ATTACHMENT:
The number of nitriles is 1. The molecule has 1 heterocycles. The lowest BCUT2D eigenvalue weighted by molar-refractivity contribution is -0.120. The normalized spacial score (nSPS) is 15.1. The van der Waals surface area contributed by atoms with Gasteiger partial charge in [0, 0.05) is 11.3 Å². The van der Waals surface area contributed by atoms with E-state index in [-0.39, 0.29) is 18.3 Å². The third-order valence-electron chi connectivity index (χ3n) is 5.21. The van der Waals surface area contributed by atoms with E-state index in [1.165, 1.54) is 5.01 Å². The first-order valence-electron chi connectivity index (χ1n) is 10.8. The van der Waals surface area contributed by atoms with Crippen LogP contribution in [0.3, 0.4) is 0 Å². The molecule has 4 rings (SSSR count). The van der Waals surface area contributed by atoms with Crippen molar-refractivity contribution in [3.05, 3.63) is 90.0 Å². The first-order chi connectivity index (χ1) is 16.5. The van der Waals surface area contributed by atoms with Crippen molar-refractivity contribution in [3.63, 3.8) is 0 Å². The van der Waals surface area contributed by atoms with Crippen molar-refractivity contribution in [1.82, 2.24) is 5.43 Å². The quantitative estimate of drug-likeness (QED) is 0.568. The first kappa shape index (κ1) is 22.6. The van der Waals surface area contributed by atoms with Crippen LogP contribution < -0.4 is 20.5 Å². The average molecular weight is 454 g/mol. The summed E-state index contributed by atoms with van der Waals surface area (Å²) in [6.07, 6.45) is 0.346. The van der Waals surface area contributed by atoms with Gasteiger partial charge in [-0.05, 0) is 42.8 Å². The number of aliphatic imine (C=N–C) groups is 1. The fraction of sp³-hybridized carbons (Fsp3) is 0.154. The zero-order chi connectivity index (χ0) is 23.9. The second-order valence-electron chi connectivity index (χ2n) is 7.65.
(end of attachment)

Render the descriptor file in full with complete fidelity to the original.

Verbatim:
The number of nitriles is 1. The molecule has 1 heterocycles. The lowest BCUT2D eigenvalue weighted by molar-refractivity contribution is -0.120. The normalized spacial score (nSPS) is 15.1. The van der Waals surface area contributed by atoms with Gasteiger partial charge in [0, 0.05) is 11.3 Å². The van der Waals surface area contributed by atoms with E-state index in [-0.39, 0.29) is 18.3 Å². The third-order valence-electron chi connectivity index (χ3n) is 5.21. The van der Waals surface area contributed by atoms with E-state index in [1.165, 1.54) is 5.01 Å². The first-order valence-electron chi connectivity index (χ1n) is 10.8. The van der Waals surface area contributed by atoms with Crippen LogP contribution in [0.3, 0.4) is 0 Å². The molecule has 4 rings (SSSR count). The van der Waals surface area contributed by atoms with Crippen molar-refractivity contribution in [3.05, 3.63) is 90.0 Å². The first-order chi connectivity index (χ1) is 16.5. The van der Waals surface area contributed by atoms with Crippen molar-refractivity contribution in [3.63, 3.8) is 0 Å². The van der Waals surface area contributed by atoms with Crippen molar-refractivity contribution in [1.82, 2.24) is 5.43 Å². The quantitative estimate of drug-likeness (QED) is 0.568. The first kappa shape index (κ1) is 22.6. The van der Waals surface area contributed by atoms with Crippen LogP contribution < -0.4 is 20.5 Å². The average molecular weight is 454 g/mol. The summed E-state index contributed by atoms with van der Waals surface area (Å²) in [6.07, 6.45) is 0.346. The van der Waals surface area contributed by atoms with Gasteiger partial charge in [-0.05, 0) is 42.8 Å². The number of aliphatic imine (C=N–C) groups is 1. The fraction of sp³-hybridized carbons (Fsp3) is 0.154. The zero-order chi connectivity index (χ0) is 23.9. The second-order valence-electron chi connectivity index (χ2n) is 7.65.